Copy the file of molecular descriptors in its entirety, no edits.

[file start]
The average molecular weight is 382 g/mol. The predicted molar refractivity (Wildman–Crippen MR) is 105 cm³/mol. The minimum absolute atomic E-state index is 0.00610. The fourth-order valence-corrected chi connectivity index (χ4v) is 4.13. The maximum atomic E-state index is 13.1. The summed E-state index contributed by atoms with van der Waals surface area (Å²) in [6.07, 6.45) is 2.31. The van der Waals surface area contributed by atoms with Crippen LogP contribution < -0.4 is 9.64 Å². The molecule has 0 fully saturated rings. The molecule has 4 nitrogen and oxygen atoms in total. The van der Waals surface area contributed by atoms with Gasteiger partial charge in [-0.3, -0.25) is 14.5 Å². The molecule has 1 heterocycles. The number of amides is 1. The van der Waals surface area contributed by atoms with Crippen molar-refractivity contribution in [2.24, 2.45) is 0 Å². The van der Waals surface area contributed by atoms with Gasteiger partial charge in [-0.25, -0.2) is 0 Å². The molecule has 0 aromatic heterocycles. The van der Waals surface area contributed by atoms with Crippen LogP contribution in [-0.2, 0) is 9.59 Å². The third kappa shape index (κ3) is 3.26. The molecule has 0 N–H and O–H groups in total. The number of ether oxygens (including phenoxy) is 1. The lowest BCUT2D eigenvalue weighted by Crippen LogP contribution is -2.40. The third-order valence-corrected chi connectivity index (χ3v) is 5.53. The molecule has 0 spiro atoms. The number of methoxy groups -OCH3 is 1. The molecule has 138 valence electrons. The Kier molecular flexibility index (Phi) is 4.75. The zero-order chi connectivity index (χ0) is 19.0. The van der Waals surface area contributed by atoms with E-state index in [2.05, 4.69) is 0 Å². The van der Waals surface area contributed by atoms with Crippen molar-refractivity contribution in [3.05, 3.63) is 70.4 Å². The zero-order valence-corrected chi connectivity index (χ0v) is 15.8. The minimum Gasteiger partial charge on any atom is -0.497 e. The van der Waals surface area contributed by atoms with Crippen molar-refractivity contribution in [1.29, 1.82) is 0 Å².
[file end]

The average molecular weight is 382 g/mol. The predicted molar refractivity (Wildman–Crippen MR) is 105 cm³/mol. The minimum absolute atomic E-state index is 0.00610. The fourth-order valence-corrected chi connectivity index (χ4v) is 4.13. The maximum atomic E-state index is 13.1. The summed E-state index contributed by atoms with van der Waals surface area (Å²) in [6.07, 6.45) is 2.31. The van der Waals surface area contributed by atoms with Crippen LogP contribution < -0.4 is 9.64 Å². The molecule has 0 fully saturated rings. The molecule has 4 nitrogen and oxygen atoms in total. The van der Waals surface area contributed by atoms with Gasteiger partial charge in [-0.3, -0.25) is 14.5 Å². The molecule has 1 heterocycles. The number of amides is 1. The van der Waals surface area contributed by atoms with Crippen molar-refractivity contribution in [2.24, 2.45) is 0 Å². The van der Waals surface area contributed by atoms with Gasteiger partial charge in [-0.25, -0.2) is 0 Å². The molecule has 0 aromatic heterocycles. The van der Waals surface area contributed by atoms with Crippen LogP contribution in [-0.2, 0) is 9.59 Å². The third kappa shape index (κ3) is 3.26. The molecule has 0 N–H and O–H groups in total. The number of ether oxygens (including phenoxy) is 1. The lowest BCUT2D eigenvalue weighted by Crippen LogP contribution is -2.40. The third-order valence-corrected chi connectivity index (χ3v) is 5.53. The molecule has 0 spiro atoms. The number of methoxy groups -OCH3 is 1. The molecule has 138 valence electrons. The Kier molecular flexibility index (Phi) is 4.75. The zero-order chi connectivity index (χ0) is 19.0. The van der Waals surface area contributed by atoms with E-state index in [2.05, 4.69) is 0 Å². The van der Waals surface area contributed by atoms with Crippen molar-refractivity contribution in [3.05, 3.63) is 70.4 Å². The zero-order valence-corrected chi connectivity index (χ0v) is 15.8. The minimum Gasteiger partial charge on any atom is -0.497 e. The van der Waals surface area contributed by atoms with Crippen molar-refractivity contribution in [1.29, 1.82) is 0 Å².